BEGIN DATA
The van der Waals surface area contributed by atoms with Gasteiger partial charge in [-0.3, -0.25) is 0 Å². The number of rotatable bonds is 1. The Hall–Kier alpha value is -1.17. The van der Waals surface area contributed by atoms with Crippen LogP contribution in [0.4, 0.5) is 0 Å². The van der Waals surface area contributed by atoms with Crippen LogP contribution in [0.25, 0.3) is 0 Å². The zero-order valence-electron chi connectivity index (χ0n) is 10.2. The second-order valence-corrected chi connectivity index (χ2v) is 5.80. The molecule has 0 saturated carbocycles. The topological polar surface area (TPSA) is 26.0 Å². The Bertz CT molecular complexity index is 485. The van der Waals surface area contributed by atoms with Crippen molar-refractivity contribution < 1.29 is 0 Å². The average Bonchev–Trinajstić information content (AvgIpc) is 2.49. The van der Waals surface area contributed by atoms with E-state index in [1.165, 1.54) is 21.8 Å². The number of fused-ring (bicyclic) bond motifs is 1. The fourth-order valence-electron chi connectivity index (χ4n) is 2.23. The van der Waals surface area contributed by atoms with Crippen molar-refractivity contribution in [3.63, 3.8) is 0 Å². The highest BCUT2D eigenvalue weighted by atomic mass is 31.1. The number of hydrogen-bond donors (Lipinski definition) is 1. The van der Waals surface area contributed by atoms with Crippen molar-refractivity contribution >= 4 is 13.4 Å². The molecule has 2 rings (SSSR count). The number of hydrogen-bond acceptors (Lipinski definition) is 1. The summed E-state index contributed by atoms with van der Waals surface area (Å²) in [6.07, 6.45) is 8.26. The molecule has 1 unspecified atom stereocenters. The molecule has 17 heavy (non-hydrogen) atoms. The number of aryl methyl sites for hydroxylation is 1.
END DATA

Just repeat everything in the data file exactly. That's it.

The van der Waals surface area contributed by atoms with Gasteiger partial charge in [-0.3, -0.25) is 0 Å². The number of rotatable bonds is 1. The Hall–Kier alpha value is -1.17. The van der Waals surface area contributed by atoms with Crippen LogP contribution in [0.4, 0.5) is 0 Å². The van der Waals surface area contributed by atoms with Crippen LogP contribution in [0.25, 0.3) is 0 Å². The zero-order valence-electron chi connectivity index (χ0n) is 10.2. The second-order valence-corrected chi connectivity index (χ2v) is 5.80. The molecule has 0 saturated carbocycles. The topological polar surface area (TPSA) is 26.0 Å². The Bertz CT molecular complexity index is 485. The van der Waals surface area contributed by atoms with Crippen molar-refractivity contribution < 1.29 is 0 Å². The average Bonchev–Trinajstić information content (AvgIpc) is 2.49. The van der Waals surface area contributed by atoms with E-state index in [1.165, 1.54) is 21.8 Å². The number of fused-ring (bicyclic) bond motifs is 1. The fourth-order valence-electron chi connectivity index (χ4n) is 2.23. The van der Waals surface area contributed by atoms with Crippen molar-refractivity contribution in [3.63, 3.8) is 0 Å². The highest BCUT2D eigenvalue weighted by atomic mass is 31.1. The number of hydrogen-bond donors (Lipinski definition) is 1. The van der Waals surface area contributed by atoms with Crippen molar-refractivity contribution >= 4 is 13.4 Å². The molecule has 2 rings (SSSR count). The number of hydrogen-bond acceptors (Lipinski definition) is 1. The summed E-state index contributed by atoms with van der Waals surface area (Å²) in [6.07, 6.45) is 8.26. The molecule has 1 unspecified atom stereocenters. The molecule has 17 heavy (non-hydrogen) atoms. The number of aryl methyl sites for hydroxylation is 1.